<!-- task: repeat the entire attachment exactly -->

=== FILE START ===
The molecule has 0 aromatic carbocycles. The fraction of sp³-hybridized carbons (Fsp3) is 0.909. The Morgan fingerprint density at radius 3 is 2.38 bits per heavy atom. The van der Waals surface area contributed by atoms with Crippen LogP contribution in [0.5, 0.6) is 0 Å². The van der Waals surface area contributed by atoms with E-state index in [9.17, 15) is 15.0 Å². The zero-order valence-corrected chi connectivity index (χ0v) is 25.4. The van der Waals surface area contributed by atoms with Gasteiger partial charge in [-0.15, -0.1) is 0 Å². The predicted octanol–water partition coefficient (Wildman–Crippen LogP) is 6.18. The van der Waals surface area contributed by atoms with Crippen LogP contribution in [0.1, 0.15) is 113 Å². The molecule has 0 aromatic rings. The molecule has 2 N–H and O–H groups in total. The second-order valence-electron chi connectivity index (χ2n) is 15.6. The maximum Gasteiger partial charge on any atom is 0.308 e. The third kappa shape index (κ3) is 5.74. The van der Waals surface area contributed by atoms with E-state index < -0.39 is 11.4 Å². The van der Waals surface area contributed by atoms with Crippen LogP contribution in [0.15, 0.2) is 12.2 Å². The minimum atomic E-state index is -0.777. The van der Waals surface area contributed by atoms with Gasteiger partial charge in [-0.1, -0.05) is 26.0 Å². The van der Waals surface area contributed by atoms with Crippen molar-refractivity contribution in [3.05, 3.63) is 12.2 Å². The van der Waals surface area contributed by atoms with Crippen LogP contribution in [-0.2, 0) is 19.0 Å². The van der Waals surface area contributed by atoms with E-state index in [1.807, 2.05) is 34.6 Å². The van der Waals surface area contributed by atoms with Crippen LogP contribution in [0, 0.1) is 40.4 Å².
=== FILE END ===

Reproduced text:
The molecule has 0 aromatic carbocycles. The fraction of sp³-hybridized carbons (Fsp3) is 0.909. The Morgan fingerprint density at radius 3 is 2.38 bits per heavy atom. The van der Waals surface area contributed by atoms with Crippen LogP contribution in [0.5, 0.6) is 0 Å². The van der Waals surface area contributed by atoms with E-state index in [9.17, 15) is 15.0 Å². The zero-order valence-corrected chi connectivity index (χ0v) is 25.4. The van der Waals surface area contributed by atoms with Gasteiger partial charge in [-0.15, -0.1) is 0 Å². The predicted octanol–water partition coefficient (Wildman–Crippen LogP) is 6.18. The van der Waals surface area contributed by atoms with Crippen LogP contribution in [0.1, 0.15) is 113 Å². The molecule has 0 aromatic rings. The molecule has 2 N–H and O–H groups in total. The second-order valence-electron chi connectivity index (χ2n) is 15.6. The maximum Gasteiger partial charge on any atom is 0.308 e. The third kappa shape index (κ3) is 5.74. The van der Waals surface area contributed by atoms with E-state index < -0.39 is 11.4 Å². The van der Waals surface area contributed by atoms with Crippen LogP contribution in [0.15, 0.2) is 12.2 Å². The minimum atomic E-state index is -0.777. The van der Waals surface area contributed by atoms with Gasteiger partial charge in [-0.1, -0.05) is 26.0 Å². The van der Waals surface area contributed by atoms with Crippen molar-refractivity contribution in [3.05, 3.63) is 12.2 Å². The van der Waals surface area contributed by atoms with Crippen LogP contribution in [-0.2, 0) is 19.0 Å². The van der Waals surface area contributed by atoms with E-state index in [1.807, 2.05) is 34.6 Å². The van der Waals surface area contributed by atoms with Crippen LogP contribution in [0, 0.1) is 40.4 Å².